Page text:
Experts Say Stroke Care Differs for U.S. Minorities
Variations span from less awareness of symptoms to slower delivery of treatment, report finds
THURSDAY, May 26 (HealthDay News) -- Wide differences in care for people who've had a stroke still exist between whites and ethnic minorities in the United States, according to a joint report issued by the American Heart Association and American Stroke Association.
"We see disparities in every aspect of stroke care, from lack of awareness of stroke risk factors and symptoms to delayed arrival to the emergency room and increased waiting time," Dr. Salvador Cruz-Flores, lead author of the report and director of the Souers Stroke Institute at St. Louis University, said in a Heart Association statement. "These disparities continue throughout the spectrum of the delivery of care, from acute treatment to rehabilitation."
The report pointed out that risk factors vary among racial and ethnic groups. African Americans have a higher risk for high blood pressure, diabetes and obesity, which are all risk factors for stroke, for example, whereas Hispanic Americans are at higher risk for diabetes and a condition called metabolic syndrome, which boosts the risk for heart conditions.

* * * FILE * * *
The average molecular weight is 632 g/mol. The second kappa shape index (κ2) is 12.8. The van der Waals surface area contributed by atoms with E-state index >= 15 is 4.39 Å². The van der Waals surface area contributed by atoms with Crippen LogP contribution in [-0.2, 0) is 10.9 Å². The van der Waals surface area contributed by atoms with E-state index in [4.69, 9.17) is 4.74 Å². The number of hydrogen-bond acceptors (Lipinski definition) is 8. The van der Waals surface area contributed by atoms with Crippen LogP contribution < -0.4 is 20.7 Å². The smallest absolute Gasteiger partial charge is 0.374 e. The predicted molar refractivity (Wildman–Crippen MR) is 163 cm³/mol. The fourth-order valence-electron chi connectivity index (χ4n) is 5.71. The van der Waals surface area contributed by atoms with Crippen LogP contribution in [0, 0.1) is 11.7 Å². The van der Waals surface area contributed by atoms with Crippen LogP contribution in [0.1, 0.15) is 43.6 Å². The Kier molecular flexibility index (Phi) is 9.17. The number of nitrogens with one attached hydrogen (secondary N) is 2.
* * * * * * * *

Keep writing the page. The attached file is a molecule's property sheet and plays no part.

"It is important for members of ethnic and racial minority groups to understand they are particularly predisposed to have risk factors for heart disease and stroke," Cruz-Flores said. "They need to understand these diseases are preventable and treatable."
The report, published online May 26 in Stroke, recommends new policies to close the gap in stroke care, more education and research in the area -- especially in regard to American Indians, Asian Americans and Pacific Islanders -- and better access to health insurance.
"It is striking that we are in the 21st century, with many advances in stroke care, yet we are still struggling to fix the differences that are present not only in the distribution of the disease but also in the level of care we provide to the different racial and ethnic groups," Cruz-Flores said.
The U.S. National Heart, Lung, and Blood Institute has more about stroke.Randy Dotinga SOURCE: American Heart Association, news release, May 26, 2011 Related Articles
- 'Doctor-Shopping' for Painkillers Common After Broken-Bone Surgery, Study Finds
August 29, 2014
- VA Hospital Delays Didn't Cause Deaths, Investigators Say
August 26, 2014
Learn More About Sharp
Sharp HealthCare is San Diego's health care leader with seven hospitals, two medical groups and a health plan. Learn more about our San Diego hospitals, choose a Sharp-affiliated San Diego doctor or browse our comprehensive medical services.
Copyright © 2011 HealthDay. All rights reserved.